On August 16, 1978, SFI and SFOT filed a joint motion to dismiss in which they alleged lack of personal jurisdiction, insufficiency of process, and failure to state a claim upon which relief could be granted. This motion was apparently predicated on Fed.R.Civ.P. 12(b)(2), (4), and (6), although that rule was not referred to in the motion. On September 21, 1978, SFI and SFOT filed a supporting affidavit from Gary W. Nielsen, the secretary and corporate counsel of the parent company of both SFI and SFOT. Nielsen averred that SFI and SFOT were both Delaware corporations and that neither had done, was doing, or was authorized to do business in Arkansas.

At the February 20, 1979, docket call, Ellis requested a continuance to develop information relating to jurisdiction, and was given ninety days to respond to the defendants' motion to dismiss. Although he did not conduct any formal discovery or file controverting pleadings or affidavits, Ellis filed a motion to transfer the case on June 11, 1979. The motion alleged only "(t)hat venue in the above-styled and numbered cause properly lies in the United States District Court, for the Northern District of Texas, Ft. Worth Division, and that said cause should be transferred to the aforementioned Court." The motion did not specify whether such transfer was to be under 28 U.S.C. § 1404(a) (1976) or 28 U.S.C. § 1406(a) (1976); neither did it allege that venue was not proper in Arkansas, or that the convenience of the parties or the interests of justice would be served by a transfer to Texas. Nonetheless, on June 14, 1979, the motion to transfer was granted. The transfer order does not indicate whether the transfer was pursuant to section 1404(a) or section 1406(a). The parties and the transferee court, however, have consistently characterized the transfer as having been pursuant to section 1406(a).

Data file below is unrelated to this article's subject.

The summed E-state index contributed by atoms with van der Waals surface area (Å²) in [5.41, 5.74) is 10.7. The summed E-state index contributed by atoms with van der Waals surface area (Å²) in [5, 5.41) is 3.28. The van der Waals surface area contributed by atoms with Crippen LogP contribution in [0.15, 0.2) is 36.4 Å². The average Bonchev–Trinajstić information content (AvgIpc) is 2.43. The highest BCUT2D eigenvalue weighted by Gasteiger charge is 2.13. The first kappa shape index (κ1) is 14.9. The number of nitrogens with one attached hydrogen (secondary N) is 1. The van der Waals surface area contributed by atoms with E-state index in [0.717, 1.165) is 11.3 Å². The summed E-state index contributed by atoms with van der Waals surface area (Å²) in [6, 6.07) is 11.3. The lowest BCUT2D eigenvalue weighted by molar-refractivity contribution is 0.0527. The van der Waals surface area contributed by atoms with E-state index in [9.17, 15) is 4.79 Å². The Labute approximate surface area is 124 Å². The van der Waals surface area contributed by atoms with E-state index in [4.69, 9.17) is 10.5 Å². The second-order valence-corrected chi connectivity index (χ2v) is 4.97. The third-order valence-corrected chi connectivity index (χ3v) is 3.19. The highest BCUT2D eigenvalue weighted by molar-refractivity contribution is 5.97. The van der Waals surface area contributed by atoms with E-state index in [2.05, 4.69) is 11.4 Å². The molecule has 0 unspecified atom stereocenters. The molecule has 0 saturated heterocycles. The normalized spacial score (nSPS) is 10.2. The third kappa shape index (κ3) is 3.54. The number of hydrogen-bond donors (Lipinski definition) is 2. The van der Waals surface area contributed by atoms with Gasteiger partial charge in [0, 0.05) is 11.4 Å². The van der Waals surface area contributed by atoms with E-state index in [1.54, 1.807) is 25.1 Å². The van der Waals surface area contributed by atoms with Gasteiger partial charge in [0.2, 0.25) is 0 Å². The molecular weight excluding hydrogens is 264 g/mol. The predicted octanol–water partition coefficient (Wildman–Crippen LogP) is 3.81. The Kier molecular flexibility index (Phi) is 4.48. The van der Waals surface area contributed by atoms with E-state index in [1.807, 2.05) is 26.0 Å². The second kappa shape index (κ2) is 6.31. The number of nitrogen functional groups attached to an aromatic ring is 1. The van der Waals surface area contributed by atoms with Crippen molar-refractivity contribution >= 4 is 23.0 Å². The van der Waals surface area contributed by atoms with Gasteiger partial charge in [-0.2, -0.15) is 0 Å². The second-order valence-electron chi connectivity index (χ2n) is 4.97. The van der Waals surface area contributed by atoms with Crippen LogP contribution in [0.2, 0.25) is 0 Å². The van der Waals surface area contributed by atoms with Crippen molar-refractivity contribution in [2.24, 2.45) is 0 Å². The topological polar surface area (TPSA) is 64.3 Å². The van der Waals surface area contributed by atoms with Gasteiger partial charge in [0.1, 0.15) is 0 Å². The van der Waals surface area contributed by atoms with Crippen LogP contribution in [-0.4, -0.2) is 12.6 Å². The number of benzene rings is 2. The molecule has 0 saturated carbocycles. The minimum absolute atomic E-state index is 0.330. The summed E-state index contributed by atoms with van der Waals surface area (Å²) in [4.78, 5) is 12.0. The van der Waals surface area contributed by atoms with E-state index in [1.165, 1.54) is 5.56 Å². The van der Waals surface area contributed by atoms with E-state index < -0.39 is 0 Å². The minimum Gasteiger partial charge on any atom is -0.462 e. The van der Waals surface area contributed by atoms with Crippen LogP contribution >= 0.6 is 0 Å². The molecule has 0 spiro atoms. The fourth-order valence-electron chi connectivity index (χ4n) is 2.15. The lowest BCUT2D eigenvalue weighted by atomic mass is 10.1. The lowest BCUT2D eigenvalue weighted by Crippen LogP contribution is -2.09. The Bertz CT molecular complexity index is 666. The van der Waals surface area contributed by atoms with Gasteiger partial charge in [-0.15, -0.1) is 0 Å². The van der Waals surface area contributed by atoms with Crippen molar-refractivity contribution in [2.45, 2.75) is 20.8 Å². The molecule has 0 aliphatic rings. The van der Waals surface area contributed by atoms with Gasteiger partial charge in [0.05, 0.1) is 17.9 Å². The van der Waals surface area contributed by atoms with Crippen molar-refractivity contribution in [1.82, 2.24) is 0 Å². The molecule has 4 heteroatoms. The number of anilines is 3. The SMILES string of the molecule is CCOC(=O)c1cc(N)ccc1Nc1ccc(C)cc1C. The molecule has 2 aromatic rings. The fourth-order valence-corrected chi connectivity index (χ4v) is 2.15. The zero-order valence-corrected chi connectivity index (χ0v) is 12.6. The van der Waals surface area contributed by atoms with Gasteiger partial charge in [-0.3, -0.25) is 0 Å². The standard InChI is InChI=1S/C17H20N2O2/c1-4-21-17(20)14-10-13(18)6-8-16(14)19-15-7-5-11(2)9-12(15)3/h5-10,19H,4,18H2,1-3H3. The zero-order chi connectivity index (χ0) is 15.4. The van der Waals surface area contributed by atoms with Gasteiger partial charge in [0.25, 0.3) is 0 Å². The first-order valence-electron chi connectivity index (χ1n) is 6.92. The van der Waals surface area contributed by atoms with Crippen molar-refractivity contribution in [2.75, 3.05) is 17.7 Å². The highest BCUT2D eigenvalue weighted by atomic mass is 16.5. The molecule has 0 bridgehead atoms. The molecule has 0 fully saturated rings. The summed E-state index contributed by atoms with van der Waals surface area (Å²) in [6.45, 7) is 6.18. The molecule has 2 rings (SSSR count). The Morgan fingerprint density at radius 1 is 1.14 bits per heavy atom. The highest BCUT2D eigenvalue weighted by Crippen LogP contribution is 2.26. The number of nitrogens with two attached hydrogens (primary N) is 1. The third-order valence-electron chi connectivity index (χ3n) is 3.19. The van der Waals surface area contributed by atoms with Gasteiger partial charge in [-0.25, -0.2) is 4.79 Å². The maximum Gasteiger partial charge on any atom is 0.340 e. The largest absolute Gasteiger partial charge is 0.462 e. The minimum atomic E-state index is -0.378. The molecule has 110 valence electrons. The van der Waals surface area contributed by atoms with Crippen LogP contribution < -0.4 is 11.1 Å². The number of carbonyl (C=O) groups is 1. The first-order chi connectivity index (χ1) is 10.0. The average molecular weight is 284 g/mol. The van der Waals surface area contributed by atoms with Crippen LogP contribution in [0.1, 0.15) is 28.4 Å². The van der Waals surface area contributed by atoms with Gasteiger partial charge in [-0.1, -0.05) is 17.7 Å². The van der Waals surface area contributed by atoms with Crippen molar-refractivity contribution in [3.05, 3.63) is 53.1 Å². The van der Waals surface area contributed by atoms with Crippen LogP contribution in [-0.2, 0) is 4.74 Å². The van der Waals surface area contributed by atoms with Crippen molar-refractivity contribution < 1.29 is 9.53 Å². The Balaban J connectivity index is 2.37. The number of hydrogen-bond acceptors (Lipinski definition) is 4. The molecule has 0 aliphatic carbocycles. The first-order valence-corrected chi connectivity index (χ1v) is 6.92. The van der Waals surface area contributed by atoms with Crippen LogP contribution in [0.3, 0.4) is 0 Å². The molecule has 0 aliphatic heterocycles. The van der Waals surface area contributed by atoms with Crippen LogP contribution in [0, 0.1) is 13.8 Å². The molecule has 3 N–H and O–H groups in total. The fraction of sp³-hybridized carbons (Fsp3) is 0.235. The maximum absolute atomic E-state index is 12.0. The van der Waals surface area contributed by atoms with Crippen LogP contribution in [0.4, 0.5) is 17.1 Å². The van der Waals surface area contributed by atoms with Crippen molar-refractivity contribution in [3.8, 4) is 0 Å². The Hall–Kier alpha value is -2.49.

On August 6, 1979, SFI and SFOT filed a joint answer, subject to their pending motion to dismiss. The defendants generally denied Ellis' allegations of negligence, and pleaded as an affirmative defense that the suit was barred by the applicable statute of limitations.

Ellis claims to have requested on August 22, 1979, that the U.S. Marshal for the Northern District of Texas serve SFI and SFOT. For reasons not entirely clear from the record or the parties' briefs, however, summons was not issued at that time. The docket sheet in the record on appeal contains only this mysterious notation, dated December 17, 1979:

Re-issued SUMMONS/AMENDED COMPLAINT to C.T. Corporation, Republic National Bank Bldg, Dallas, Texas and Six Flass (sic), Inc., by Secy of State (Clerk's error this was not issued until this date also atty had not mailed $10.00 check).

The docket sheet then indicates that SFOT was personally served on December 21, 1979, with the Marshal's return thereupon filed on December 27, 1979; substituted service on SFI through the Texas Secretary of State was executed on January 11, 1980, and the return thereupon was filed on January 16, 1980. The parties agree that the initial substituted service upon SFI and SFOT through the Arkansas Secretary of State was invalid, and that it was not until the U.S. Marshal in Texas served SFI and SFOT that the court obtained personal jurisdiction over those two defendants.